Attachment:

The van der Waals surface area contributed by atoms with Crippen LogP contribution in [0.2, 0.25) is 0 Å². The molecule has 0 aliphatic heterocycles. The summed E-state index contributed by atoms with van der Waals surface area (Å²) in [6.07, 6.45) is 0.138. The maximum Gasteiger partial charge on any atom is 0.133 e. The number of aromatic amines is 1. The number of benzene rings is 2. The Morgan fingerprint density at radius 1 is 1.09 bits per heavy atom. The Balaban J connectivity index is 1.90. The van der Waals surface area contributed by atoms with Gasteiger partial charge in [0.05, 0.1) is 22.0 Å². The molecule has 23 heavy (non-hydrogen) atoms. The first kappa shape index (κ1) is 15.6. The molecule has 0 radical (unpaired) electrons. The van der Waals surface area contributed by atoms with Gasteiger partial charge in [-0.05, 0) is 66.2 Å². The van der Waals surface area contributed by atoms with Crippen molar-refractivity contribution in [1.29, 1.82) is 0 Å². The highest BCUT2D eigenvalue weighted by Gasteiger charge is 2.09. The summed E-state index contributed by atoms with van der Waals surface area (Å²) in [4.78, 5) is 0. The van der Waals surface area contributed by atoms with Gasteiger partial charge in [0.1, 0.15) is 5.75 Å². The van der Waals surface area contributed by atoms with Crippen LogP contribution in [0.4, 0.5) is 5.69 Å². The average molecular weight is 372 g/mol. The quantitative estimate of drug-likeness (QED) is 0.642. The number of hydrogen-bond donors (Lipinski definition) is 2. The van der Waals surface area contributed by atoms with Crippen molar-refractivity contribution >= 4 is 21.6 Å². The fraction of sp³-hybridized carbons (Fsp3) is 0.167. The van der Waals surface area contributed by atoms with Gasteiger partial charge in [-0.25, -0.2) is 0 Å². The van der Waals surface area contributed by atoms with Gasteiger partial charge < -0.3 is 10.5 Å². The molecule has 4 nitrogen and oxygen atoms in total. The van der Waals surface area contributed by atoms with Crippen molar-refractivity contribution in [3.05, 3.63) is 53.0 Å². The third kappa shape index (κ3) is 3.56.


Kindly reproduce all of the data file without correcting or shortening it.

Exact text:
The van der Waals surface area contributed by atoms with Crippen LogP contribution in [0.2, 0.25) is 0 Å². The molecule has 0 aliphatic heterocycles. The summed E-state index contributed by atoms with van der Waals surface area (Å²) in [6.07, 6.45) is 0.138. The maximum Gasteiger partial charge on any atom is 0.133 e. The number of aromatic amines is 1. The number of benzene rings is 2. The Morgan fingerprint density at radius 1 is 1.09 bits per heavy atom. The Balaban J connectivity index is 1.90. The van der Waals surface area contributed by atoms with Gasteiger partial charge in [0.05, 0.1) is 22.0 Å². The molecule has 23 heavy (non-hydrogen) atoms. The first kappa shape index (κ1) is 15.6. The molecule has 0 radical (unpaired) electrons. The van der Waals surface area contributed by atoms with Gasteiger partial charge in [-0.05, 0) is 66.2 Å². The van der Waals surface area contributed by atoms with Crippen molar-refractivity contribution in [1.29, 1.82) is 0 Å². The highest BCUT2D eigenvalue weighted by Gasteiger charge is 2.09. The summed E-state index contributed by atoms with van der Waals surface area (Å²) in [4.78, 5) is 0. The van der Waals surface area contributed by atoms with Gasteiger partial charge in [0.1, 0.15) is 5.75 Å². The van der Waals surface area contributed by atoms with Crippen LogP contribution in [0.4, 0.5) is 5.69 Å². The average molecular weight is 372 g/mol. The quantitative estimate of drug-likeness (QED) is 0.642. The number of hydrogen-bond donors (Lipinski definition) is 2. The van der Waals surface area contributed by atoms with Crippen molar-refractivity contribution >= 4 is 21.6 Å². The fraction of sp³-hybridized carbons (Fsp3) is 0.167. The van der Waals surface area contributed by atoms with Gasteiger partial charge in [-0.25, -0.2) is 0 Å². The van der Waals surface area contributed by atoms with Gasteiger partial charge < -0.3 is 10.5 Å². The molecule has 4 nitrogen and oxygen atoms in total. The van der Waals surface area contributed by atoms with Crippen molar-refractivity contribution in [3.05, 3.63) is 53.0 Å². The third kappa shape index (κ3) is 3.56.